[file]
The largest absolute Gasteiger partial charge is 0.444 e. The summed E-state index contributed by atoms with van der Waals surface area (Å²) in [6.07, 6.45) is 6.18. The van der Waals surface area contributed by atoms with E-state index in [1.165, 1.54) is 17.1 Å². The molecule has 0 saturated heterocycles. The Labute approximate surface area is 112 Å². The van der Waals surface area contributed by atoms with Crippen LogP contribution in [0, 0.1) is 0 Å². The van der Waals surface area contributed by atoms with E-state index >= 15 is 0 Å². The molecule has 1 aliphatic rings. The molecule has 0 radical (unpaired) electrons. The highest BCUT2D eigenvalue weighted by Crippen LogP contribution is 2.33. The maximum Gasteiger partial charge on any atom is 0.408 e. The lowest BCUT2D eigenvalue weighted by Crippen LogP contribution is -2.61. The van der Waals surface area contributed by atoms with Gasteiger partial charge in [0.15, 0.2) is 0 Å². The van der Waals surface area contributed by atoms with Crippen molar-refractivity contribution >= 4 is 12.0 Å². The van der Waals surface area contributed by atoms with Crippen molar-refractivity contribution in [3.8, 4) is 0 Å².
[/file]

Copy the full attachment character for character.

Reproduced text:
The largest absolute Gasteiger partial charge is 0.444 e. The summed E-state index contributed by atoms with van der Waals surface area (Å²) in [6.07, 6.45) is 6.18. The van der Waals surface area contributed by atoms with E-state index in [1.165, 1.54) is 17.1 Å². The molecule has 0 saturated heterocycles. The Labute approximate surface area is 112 Å². The van der Waals surface area contributed by atoms with Crippen LogP contribution in [0, 0.1) is 0 Å². The van der Waals surface area contributed by atoms with E-state index >= 15 is 0 Å². The molecule has 1 aliphatic rings. The molecule has 0 radical (unpaired) electrons. The highest BCUT2D eigenvalue weighted by Crippen LogP contribution is 2.33. The maximum Gasteiger partial charge on any atom is 0.408 e. The lowest BCUT2D eigenvalue weighted by Crippen LogP contribution is -2.61. The van der Waals surface area contributed by atoms with Gasteiger partial charge in [0.15, 0.2) is 0 Å². The van der Waals surface area contributed by atoms with Crippen molar-refractivity contribution >= 4 is 12.0 Å². The van der Waals surface area contributed by atoms with Crippen molar-refractivity contribution in [3.8, 4) is 0 Å².